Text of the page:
They both stood there awkwardly, neither wanting to force the other out. It was pretty stupid, actually, a part of Asami thought. She was hurt and Korra knew it, but she didn't want Korra to do anything about it because it wasn't really Korra's fault. "So, um… you're practicing airbending?"

Korra nodded. "It was why I went to Republic City to live with Tenzin, after all. And I've bent fog before, only…"

Only that was when she had been a waterbender. Asami wanted to apologize… but people had done the same thing when her mother had died. Before she left, people in the company were starting to speak about her father in the same way, like they couldn't bring him up without making her collapse into tears. Asami hated that. So she'd let Korra set the tone; if Korra was upset, Korra was good at telling people. Asami hoped that hadn't changed. "Is it that different? I know, that's probably a stupid question from a non-bender."

Korra looked surprised, like she hadn't expected Asami to say that. "Yeah, it's…" She looked away. "I keep trying to waterbend it instead of airbending it. It makes it easier to focus on the airbending without getting distracted but-"

"But it reminds you about what should be there," Asami said. About holes that never really got fully filled, just worn so the edges didn't catch you as much. She had her friends, but they didn't replace her parents. Korra had kept her airbending, but it didn't replace the other three bending arts.

"Yeah." Korra didn't say anything else, and Asami didn't press her. Instead, the two of them just watched the fog until they heard Tenzin trying to get Meelo down from the radio antennae.

The Tale of Katara

Of all the people assaulted by Amon, Katara had asked Lin and Korra to come meet her. She had been healing both of them for some time; Lin because any child of Toph Beifong would get into more scrapes than three ordinary children and Korra so the young waterbender could see how healing worked from the inside as well as the outside. Katara knew other masters were looking into the problem, but few had the direct connection she had with two of the victims.

If any one of the victims had the key, it would be Korra, since she had retained her latent ability to airbend. And, Katara had long accepted that the Avatar often broke the rules.

But Katara asked Lin to see her first. Maybe, for once, it would be simple. "Just lie down and try to relax. Is it too cold for you?"

"It's fine," Lin said. "Just hurry up. Please."

Katara reached for the water she kept for healing, letting it pool around her hands, and sensed the water flowing in Lin's body respond. Toph used to talk about how stone felt to her, and the closest Katara could come to the way the earthbender spoke was healing, feeling the pure water around her hands, the blood flowing through Lin, water suffusing every part of her, and intermingled with that, the energy of Lin's body. In a state like this, Katara had to wonder why no one had ever learned of bloodbending before Hama. Like this, Katara could feel the strength and resilience of the body and spirit, but also how delicate it was, how important it was to train one's healing ability as much as training in combat bending.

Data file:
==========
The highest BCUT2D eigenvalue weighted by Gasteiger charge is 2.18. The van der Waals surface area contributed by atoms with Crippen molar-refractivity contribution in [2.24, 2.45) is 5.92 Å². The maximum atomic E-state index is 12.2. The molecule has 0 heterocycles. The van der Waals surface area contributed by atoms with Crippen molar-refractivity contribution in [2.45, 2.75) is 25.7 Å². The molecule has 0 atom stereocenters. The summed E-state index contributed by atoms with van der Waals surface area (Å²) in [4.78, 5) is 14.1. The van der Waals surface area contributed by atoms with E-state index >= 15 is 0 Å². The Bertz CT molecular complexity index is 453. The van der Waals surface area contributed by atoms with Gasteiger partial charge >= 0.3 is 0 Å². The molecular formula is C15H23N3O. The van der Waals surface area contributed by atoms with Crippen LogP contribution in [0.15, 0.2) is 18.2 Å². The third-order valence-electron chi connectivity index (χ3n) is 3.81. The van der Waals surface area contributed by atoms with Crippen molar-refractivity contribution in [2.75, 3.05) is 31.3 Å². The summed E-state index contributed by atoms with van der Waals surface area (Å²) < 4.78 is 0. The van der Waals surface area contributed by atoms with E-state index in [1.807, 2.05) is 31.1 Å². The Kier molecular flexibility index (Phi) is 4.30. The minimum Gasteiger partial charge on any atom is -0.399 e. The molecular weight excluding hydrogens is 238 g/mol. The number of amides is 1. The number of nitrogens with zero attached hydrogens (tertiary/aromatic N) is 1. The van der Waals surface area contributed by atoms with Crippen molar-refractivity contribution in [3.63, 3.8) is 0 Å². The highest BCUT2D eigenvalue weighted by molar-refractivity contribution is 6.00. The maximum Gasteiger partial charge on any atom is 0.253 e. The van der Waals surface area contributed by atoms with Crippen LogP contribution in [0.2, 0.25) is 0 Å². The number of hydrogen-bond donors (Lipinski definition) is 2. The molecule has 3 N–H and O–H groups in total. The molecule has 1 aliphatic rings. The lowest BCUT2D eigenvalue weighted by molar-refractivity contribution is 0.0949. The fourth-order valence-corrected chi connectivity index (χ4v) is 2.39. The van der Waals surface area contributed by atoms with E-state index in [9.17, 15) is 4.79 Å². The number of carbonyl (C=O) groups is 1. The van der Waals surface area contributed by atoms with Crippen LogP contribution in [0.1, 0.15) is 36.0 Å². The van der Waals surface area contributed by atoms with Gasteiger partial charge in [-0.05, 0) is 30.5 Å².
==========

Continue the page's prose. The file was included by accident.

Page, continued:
She was approaching a century now and she still was marveled by how her element looked and felt in its myriad forms.

Katara let her hands guide their water towards Lin's face, and the younger woman's eyelids fluttered as she felt the coolness. Katara could feel something there, a dark spot in a sense that wasn't vision. Not anything physical -- goodness knows, she'd worked on enough tumors and foreign objects to know what those felt like. She hadn't felt anything like this since… since she was a girl, healing Aang after Azula had struck him down under Bah Sing Sei. At the time, she thought it was the scar tissue that she couldn't get rid of; later, Aang had mentioned that one of his chakras had been temporarily blocked by the injury.

But Katara had learned a thing or two since the war. She closed her own eyes and reached for the energy, attempting to guide it to fill the dark spot and rejoin itself without harming Lin.

The spot in Lin's chi flow was like a severed limb; she could sense the ends, but couldn't will the connections to be made. Eventually, she had to give up and returned the water to its jar. Lin opened her eyes at the sound of the splash, and looked up at Katara.

Katara shook her head. "I'm sorry. Give me some time for a cup of tea, then send Korra in."

Lin stood up, stiffly. Katara didn't know if that was disappointment or old injuries. "Do you think you'll have luck with her?"

"I think if anyone can be healed, it will be Korra," Katara answered.